The proposed training program will focus on cancer risks, screening behaviors and preventive health care among men returning to the community after incarceration. Individuals who have extensive criminal justice histories have disproportionately high rates of smoking, greater burden of viral infections associated with cancer (e.g., hepatitis, HPV, HIV) and greater barriers to establishing and obtaining routine health care. Although efforts are underway to connect people to health care settings upon release, there is an absence of evidence about men's health-seeking behaviors after returning to the community. Little is known about men's motivations and intentions to participate in screening, prevention or treatment, or about contextual factors that affect their health behavior. A five year research and training program is proposed to prepare the principal investigator for a career in cancer-health disparities and participatory health services research focused on socially-marginalized, at-risk groups, such as former prisoners. The candidate's long-term goals are to advance her skills in community-partnered research, research design and psychometric development of measures. This program will build upon her strong background in HIV/AIDS, community practice and qualitative research, by providing a deeper understanding of factors that foster cancer-related health disparities among men with histories of criminal justice and substance abuse problems. Specific training objectives are: 1) to become proficient in the development, design, and use of psychometrically-sound instruments to measure health-seeking behavior among high-risk, socioeconomically disadvantaged men;2) to gain experience with participatory research methods, in order to maximize former offenders'involvement in research and engagement in interventions to increase their use of needed health services;3) to learn about the design of multilevel health services interventions, in order to create a program focusing on ethnic minority men with extensive criminal justice and substance abuse histories, and;4) to develop an understanding of the ethical issues that enter into health services research among people recently released from the criminal justice system. Structured training activities involve coursework in methodology, psychometrics/scale development, biostatistics, epidemiology, bioethics, advanced data analysis, and correctional health research. Mentors and advisors will provide additional readings, research supervision and consultation. The research and training activities will be pursued through the Division of Community Collaboration and Implementation Science in the Department of Epidemiology and Population Health at the Albert Einstein College of Medicine with senior researchers in a number of institutions including Columbia University and the University of Michigan. This training will provide an important foundation for collaborative planning of evidence-based community health services for this population. The proposed research will examine the health-related needs and health-seeking behaviors of 300 men ages 35-64 that have criminal justice and substance abuse histories in New York City.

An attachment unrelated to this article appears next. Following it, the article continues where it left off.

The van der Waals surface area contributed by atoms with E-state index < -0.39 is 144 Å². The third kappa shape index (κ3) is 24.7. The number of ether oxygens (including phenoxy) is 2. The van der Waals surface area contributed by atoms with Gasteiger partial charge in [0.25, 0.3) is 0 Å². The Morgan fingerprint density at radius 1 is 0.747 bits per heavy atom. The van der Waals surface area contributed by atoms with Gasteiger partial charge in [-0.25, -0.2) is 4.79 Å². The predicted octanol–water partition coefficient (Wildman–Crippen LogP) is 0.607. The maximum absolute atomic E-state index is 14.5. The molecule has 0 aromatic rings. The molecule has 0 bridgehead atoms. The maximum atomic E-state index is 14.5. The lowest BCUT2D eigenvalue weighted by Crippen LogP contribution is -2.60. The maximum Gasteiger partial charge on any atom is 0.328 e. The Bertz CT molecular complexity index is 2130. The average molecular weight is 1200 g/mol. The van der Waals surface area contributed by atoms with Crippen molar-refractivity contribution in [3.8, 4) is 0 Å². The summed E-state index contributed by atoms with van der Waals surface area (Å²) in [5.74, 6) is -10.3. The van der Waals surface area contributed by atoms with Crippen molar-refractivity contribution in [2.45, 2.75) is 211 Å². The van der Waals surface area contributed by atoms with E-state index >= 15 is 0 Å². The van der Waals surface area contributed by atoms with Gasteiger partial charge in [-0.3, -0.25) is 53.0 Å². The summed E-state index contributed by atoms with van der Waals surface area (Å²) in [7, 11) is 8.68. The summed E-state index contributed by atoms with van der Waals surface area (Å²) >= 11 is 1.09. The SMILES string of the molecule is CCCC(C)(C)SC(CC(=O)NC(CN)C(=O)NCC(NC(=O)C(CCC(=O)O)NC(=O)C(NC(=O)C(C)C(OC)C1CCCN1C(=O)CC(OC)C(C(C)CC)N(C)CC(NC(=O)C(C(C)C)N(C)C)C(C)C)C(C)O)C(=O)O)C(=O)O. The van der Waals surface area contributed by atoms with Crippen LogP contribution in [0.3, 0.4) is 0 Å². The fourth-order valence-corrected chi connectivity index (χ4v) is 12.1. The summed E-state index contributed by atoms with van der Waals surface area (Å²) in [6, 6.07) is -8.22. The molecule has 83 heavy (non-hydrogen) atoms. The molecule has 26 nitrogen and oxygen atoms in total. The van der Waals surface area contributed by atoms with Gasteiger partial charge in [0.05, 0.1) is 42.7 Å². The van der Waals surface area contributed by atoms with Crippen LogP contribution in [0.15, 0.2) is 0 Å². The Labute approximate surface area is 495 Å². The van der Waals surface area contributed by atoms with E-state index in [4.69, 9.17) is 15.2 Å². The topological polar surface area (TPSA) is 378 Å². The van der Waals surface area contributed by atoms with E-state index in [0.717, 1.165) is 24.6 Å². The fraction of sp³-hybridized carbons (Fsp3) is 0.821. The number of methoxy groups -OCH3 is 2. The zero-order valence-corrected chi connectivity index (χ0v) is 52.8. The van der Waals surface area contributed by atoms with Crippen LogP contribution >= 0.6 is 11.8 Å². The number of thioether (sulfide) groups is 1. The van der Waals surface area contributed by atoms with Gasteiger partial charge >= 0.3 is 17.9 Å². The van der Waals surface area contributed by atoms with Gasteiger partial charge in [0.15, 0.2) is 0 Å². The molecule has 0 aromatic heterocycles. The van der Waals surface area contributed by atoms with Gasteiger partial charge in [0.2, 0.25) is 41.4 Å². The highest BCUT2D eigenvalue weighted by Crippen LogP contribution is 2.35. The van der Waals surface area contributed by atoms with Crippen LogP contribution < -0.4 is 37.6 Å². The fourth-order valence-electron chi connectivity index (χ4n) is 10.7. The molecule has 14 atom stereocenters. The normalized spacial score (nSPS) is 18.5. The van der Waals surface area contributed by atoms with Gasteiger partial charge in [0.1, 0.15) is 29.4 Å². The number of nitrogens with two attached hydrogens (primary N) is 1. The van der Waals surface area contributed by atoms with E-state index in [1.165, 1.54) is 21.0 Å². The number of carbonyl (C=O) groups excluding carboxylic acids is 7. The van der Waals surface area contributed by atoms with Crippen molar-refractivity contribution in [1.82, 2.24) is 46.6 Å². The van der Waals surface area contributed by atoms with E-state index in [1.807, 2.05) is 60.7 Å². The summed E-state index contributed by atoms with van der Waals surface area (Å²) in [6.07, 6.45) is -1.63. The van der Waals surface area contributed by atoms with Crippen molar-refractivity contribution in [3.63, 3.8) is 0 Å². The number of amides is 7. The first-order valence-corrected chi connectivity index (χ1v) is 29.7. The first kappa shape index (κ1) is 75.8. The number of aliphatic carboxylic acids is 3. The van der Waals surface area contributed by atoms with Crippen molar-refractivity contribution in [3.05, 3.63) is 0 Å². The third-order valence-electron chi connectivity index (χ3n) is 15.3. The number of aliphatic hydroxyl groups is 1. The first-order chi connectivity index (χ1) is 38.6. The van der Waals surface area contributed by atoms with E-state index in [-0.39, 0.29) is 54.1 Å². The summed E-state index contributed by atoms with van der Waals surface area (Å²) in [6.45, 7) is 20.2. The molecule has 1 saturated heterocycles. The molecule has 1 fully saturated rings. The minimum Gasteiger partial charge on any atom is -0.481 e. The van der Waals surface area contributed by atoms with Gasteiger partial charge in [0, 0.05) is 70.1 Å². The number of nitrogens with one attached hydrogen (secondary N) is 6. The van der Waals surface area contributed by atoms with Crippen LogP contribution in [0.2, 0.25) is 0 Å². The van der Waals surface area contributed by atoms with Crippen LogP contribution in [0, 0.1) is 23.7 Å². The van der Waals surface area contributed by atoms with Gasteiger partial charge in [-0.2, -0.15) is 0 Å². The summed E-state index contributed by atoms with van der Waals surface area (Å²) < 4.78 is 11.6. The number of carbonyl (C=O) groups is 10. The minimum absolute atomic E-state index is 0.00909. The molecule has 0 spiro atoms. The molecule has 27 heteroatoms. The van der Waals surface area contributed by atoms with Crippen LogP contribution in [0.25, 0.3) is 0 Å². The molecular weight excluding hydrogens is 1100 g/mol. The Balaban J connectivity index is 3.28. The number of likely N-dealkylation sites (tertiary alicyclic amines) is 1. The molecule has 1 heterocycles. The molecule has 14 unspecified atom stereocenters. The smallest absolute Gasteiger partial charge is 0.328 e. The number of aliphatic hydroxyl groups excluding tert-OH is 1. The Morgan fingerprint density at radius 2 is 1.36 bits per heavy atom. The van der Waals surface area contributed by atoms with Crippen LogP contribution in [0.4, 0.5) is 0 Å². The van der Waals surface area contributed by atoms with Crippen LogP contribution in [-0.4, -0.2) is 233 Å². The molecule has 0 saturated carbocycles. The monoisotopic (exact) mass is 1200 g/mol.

Specific aims are: 1) to explore unmet health and psychosocial needs and quality of life among ethnic minority men who have extensive criminal justice and substance histories;2) to assess health-seeking behaviors among these men, including influences on their decisions to participate in cancer screening, prevention and treatment;3) to describe contextual barriers and facilitators that affect men's use of services;and 4) to evaluate the reliability and validity of instruments developed or adapted for use with men with criminal justice and substance use histories. In addition to characterizing men's health concerns, this study will describe barriers and facilitators to seeking care and treatment as well as the complex set of circumstances (e.g. health/illness, parenting, vocational skills, housing stability, employment, and social support) that may impede men's ability to prioritize their health care needs. Research and training activities described in this proposal are intended to develop the community connections, preliminary data and research skills necessary for the candidate to launch an independent program of community intervention research, designed to improve health and well-being and reduce cancer burden among vulnerable and largely disenfranchised segments of our society.